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Edward P. Davis Jr. J.D ’73 died July 19, 2013. He came from an unusual background for a man who emerged as a strong advocate of freedom of the press. He was a child of the military, a Naval ROTC student at Stanford and a former federal attorney who helped prosecute Patty Hearst.
For a long stretch in the 1980s and early 1990s, Davis was the attorney for the Mercury News at a time when a confident and improving newspaper did battle with local governments over public records and public meetings. He rarely lost a case. "There was no better advocate for open government and open meetings than Ed Davis," said Bob Ingle, the former executive editor of the Mercury News. "He wouldn’t have put the time and effort into those cases if he hadn’t been a true believer.”
Davis, 64, died on July 19 in San Antonio from complications of a double-lung transplant in 2011. His friends say the surgery was successful but left Davis vulnerable to infection. A witty man who had the ability to think on his feet and regale friends with stories, Davis in recent years had defended white-ollar clients charged with a variety of crimes — anti-trust, money-laundering, export offenses and tax fraud.
Even when his health declined, the attorney retained a sense of community obligation: After undergoing his lung transplant, he spoke to groups about his experience and volunteered with Donate Life California, an advocacy group for organ donation.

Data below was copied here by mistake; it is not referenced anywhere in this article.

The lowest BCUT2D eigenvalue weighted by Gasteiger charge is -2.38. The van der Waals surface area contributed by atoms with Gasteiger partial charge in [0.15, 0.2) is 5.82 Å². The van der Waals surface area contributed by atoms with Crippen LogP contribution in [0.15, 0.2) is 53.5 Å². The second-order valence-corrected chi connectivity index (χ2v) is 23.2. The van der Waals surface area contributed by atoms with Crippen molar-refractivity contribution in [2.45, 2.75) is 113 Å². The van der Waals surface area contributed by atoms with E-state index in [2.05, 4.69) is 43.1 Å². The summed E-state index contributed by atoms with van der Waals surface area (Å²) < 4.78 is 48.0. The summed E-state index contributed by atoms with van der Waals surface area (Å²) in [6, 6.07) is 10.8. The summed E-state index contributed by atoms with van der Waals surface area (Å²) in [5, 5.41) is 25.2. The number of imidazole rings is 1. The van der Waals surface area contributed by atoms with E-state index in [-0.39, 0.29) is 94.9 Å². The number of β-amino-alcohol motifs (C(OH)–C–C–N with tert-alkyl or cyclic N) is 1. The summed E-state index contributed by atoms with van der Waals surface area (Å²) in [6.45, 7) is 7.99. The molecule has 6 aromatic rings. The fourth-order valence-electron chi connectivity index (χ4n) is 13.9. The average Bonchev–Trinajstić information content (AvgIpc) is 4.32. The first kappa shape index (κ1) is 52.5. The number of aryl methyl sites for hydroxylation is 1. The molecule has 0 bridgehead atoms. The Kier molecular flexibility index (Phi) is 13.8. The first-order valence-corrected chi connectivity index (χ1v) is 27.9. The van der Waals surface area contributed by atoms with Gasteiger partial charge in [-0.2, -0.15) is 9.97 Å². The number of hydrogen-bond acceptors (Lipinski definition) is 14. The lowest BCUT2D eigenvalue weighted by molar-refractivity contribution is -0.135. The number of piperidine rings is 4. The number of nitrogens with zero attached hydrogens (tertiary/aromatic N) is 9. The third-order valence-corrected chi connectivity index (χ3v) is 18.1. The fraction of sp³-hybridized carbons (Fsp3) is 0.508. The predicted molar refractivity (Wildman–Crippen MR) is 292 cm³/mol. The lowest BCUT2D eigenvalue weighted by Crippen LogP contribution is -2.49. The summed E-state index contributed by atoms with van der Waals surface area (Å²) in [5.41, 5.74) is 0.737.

Davis was born in La Jolla on Aug. 23, 1948, the son of Shirley Stock Davis and Lt. Commander Edward P. Davis Sr. As a "military brat,” he moved frequently. It was in Hawaii, where he attended Punahou School for two years, that he became a lifelong San Francisco Giants fan while listening to the recorded summations of their games. Davis graduated from Blackford High School in San Jose, where he met his wife, Sheryl Cook M.A. ’80. He went on to Stanford, where he joined NROTC in hopes of becoming a naval aviator. When medical reasons prevented that, he became a private pilot anyway — and later an accomplished sailor. His friends say his experience at Stanford left him with a decidedly more liberal political outlook than his parents. After graduating from Santa Clara Law School in 1973, Davis clerked for U.S. District Judge Oliver Carter for a year and then joined the federal prosecutor’s office in San Francisco, where he worked between 1974 and 1978 and served as a junior attorney on the Hearst case. Then he joined the Rankin Oneal law firm in downtown San Jose, where he became the Mercury News attorney. When he won a public records case, executive editor Ingle published a photo of the check the government wrote to pay for Davis’ attorneys fees. Davis moved his practice to the Pillsbury law firm when it opened an office in downtown San Jose in the mid-1980s. He later joined a boutique law firm and practiced at Gray, Cary Ware & Freidenrich before finishing his career as a partner with Orrick, Herrington and Sutcliffe. He also taught at Santa Clara University. A former San Carlos resident who moved with his family to Wimberley, Texas, to be closer to his son, Davis is survived by his wife, Sheryl, a son, Braden, his daughter-in-law Amy, and two grandchildren.